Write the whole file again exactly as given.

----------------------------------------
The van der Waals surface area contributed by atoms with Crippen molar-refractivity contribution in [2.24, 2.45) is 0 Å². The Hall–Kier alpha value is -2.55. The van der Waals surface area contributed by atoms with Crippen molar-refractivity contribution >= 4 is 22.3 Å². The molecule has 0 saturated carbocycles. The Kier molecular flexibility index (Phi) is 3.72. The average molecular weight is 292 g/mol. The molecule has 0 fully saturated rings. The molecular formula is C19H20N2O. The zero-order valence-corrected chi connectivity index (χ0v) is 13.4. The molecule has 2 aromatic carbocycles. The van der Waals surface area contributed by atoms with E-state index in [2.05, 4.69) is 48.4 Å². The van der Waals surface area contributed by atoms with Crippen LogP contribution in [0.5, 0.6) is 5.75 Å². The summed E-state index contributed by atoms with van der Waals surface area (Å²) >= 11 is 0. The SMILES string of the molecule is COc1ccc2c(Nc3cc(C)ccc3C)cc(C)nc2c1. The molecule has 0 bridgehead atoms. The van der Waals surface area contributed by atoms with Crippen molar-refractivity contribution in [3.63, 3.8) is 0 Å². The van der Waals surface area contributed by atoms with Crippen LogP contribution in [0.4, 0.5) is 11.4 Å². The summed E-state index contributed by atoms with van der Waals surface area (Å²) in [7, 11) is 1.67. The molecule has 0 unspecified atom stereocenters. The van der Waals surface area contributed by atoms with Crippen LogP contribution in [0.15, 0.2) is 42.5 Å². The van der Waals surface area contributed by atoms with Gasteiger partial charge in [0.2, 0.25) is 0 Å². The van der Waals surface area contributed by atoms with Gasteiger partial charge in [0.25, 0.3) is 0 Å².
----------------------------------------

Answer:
The van der Waals surface area contributed by atoms with Crippen molar-refractivity contribution in [2.24, 2.45) is 0 Å². The Hall–Kier alpha value is -2.55. The van der Waals surface area contributed by atoms with Crippen molar-refractivity contribution >= 4 is 22.3 Å². The molecule has 0 saturated carbocycles. The Kier molecular flexibility index (Phi) is 3.72. The average molecular weight is 292 g/mol. The molecule has 0 fully saturated rings. The molecular formula is C19H20N2O. The zero-order valence-corrected chi connectivity index (χ0v) is 13.4. The molecule has 2 aromatic carbocycles. The van der Waals surface area contributed by atoms with E-state index in [2.05, 4.69) is 48.4 Å². The van der Waals surface area contributed by atoms with Crippen LogP contribution in [0.5, 0.6) is 5.75 Å². The summed E-state index contributed by atoms with van der Waals surface area (Å²) >= 11 is 0. The SMILES string of the molecule is COc1ccc2c(Nc3cc(C)ccc3C)cc(C)nc2c1. The molecule has 0 bridgehead atoms. The van der Waals surface area contributed by atoms with Crippen molar-refractivity contribution in [3.63, 3.8) is 0 Å². The van der Waals surface area contributed by atoms with Crippen LogP contribution in [0.4, 0.5) is 11.4 Å². The summed E-state index contributed by atoms with van der Waals surface area (Å²) in [7, 11) is 1.67. The molecule has 0 unspecified atom stereocenters. The van der Waals surface area contributed by atoms with Crippen LogP contribution in [0.15, 0.2) is 42.5 Å². The van der Waals surface area contributed by atoms with Gasteiger partial charge in [0.2, 0.25) is 0 Å². The van der Waals surface area contributed by atoms with Gasteiger partial charge in [0.25, 0.3) is 0 Å².